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The appeal of spiritualism

Identity outlives the test of time.

From the October 2001 issue of The Christian Science Journal

IN NASHVILLE, TENNESSEE, 50 people gather in an upper room of a metaphysical bookstore to hear messages from departed loved ones. In Tucson, the United Spiritualist Church of Mankind advertises "Holy Spirit communication." In a suburb of Boston, the First Spiritual Temple fills with believers in spirit communication. Across the United States, there's a renaissance of interest in spiritualism, or communication from the dead.

Current interest is most likely attributable to Americans' growing search for spirituality outside of mainstream religion. Over the decades, however, attraction to spiritualism has revived after periods of tragedy. It heightened during the post-Civil War era, after each World War, and during the civil rights/Vietnam era, for example. When people are looking for comfort, it's definitely comforting to have "proof" that a loved one is alive and well. It's also reassuring for people to hear advice and counsel from those they have loved and respected, and who have, one might assume, gained increased wisdom since their passing. Such "proof" also gives a measure of tangibility to the Christian teaching that there is life after death.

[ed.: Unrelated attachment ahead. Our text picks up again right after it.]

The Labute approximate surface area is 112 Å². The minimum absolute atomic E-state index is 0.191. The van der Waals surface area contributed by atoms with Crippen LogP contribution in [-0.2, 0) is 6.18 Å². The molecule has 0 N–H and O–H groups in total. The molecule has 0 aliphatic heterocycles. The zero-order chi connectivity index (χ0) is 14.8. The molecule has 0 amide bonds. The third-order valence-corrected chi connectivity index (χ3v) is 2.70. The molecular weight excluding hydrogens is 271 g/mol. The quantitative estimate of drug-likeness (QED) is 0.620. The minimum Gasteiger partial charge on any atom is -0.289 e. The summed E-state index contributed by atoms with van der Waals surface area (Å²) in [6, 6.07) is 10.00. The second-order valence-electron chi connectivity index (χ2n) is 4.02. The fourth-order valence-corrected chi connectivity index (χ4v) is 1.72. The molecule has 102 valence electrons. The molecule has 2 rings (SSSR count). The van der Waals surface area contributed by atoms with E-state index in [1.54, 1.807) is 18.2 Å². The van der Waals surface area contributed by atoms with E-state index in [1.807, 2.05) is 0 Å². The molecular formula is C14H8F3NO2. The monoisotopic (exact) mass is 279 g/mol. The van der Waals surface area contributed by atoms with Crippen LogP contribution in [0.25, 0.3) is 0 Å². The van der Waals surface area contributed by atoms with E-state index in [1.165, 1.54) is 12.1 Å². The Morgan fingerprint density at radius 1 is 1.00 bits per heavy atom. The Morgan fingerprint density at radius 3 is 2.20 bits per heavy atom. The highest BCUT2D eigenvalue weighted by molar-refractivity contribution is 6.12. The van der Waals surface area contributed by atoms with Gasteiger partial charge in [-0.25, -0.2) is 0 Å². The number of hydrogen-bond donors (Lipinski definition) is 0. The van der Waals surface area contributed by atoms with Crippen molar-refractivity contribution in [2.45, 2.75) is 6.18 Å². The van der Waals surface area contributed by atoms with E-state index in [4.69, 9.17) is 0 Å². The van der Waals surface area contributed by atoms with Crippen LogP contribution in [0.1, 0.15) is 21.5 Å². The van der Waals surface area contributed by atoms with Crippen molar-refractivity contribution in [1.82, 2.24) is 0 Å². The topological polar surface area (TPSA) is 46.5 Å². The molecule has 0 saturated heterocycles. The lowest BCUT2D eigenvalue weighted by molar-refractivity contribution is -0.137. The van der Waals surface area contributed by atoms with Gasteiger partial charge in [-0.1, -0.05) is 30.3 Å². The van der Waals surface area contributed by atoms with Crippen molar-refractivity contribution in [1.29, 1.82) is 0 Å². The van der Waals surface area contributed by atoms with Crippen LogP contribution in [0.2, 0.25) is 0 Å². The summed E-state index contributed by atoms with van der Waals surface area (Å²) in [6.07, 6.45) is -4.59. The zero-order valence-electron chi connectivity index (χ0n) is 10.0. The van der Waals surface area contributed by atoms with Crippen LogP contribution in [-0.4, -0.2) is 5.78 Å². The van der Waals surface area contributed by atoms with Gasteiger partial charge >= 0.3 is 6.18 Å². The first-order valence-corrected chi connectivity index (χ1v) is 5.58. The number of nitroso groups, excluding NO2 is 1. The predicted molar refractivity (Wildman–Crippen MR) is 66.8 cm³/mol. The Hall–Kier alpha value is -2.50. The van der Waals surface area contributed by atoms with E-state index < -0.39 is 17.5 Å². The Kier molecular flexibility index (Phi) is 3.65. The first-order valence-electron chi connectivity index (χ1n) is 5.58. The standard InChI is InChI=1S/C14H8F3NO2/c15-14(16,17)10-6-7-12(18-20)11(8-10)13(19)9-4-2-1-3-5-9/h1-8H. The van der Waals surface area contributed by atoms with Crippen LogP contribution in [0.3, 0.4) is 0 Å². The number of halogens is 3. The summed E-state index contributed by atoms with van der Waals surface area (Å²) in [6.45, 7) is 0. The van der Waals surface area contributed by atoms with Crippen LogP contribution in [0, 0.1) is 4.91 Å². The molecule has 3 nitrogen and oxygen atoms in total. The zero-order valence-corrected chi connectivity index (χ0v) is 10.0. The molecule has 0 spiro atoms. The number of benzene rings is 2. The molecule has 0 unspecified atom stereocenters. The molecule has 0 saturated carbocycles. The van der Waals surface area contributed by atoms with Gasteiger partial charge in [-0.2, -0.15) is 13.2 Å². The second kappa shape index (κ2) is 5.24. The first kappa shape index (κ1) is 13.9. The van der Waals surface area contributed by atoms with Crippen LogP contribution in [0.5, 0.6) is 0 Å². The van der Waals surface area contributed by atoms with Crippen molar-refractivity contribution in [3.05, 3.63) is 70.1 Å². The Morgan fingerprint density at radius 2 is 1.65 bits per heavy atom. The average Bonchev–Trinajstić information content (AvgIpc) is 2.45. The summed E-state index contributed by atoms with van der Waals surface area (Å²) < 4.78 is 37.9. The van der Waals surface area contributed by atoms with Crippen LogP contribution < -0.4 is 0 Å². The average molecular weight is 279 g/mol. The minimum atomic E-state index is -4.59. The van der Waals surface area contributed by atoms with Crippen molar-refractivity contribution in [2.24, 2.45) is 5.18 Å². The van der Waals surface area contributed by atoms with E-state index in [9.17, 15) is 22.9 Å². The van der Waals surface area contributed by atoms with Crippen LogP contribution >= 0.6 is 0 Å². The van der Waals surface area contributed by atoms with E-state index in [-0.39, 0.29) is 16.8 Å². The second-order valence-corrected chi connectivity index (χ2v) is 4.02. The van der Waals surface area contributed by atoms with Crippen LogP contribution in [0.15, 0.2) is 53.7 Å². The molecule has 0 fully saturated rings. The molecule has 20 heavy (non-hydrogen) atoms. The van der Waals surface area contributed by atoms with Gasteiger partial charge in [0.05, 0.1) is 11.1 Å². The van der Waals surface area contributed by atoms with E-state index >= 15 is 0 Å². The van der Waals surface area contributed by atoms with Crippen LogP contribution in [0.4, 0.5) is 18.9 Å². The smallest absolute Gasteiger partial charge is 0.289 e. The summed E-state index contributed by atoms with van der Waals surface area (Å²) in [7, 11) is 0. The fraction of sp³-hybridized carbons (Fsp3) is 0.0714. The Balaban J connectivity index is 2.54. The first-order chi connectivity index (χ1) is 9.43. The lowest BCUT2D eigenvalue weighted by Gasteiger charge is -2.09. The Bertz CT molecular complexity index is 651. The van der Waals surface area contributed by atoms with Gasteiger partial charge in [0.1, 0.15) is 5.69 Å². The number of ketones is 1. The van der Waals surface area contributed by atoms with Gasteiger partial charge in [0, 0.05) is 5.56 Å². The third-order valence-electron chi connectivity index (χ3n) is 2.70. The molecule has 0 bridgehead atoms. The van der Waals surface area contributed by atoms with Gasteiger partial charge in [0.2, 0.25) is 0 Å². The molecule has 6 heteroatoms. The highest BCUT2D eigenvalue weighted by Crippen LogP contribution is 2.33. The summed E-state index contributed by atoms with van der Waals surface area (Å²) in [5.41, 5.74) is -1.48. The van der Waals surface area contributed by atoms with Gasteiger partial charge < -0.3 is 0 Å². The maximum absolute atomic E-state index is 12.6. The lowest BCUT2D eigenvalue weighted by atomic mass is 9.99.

Interest in spiritualism isn't surprising, then, since the hope, comfort, and reassurance of "hearing" messages from the departed ring a responsive chord with the religious and non-religious alike. For some, communicating with those who've passed over is a tangible experience. A number of individuals all over the world believe that they have seen departed relatives or other spirits, angels, or ghosts.

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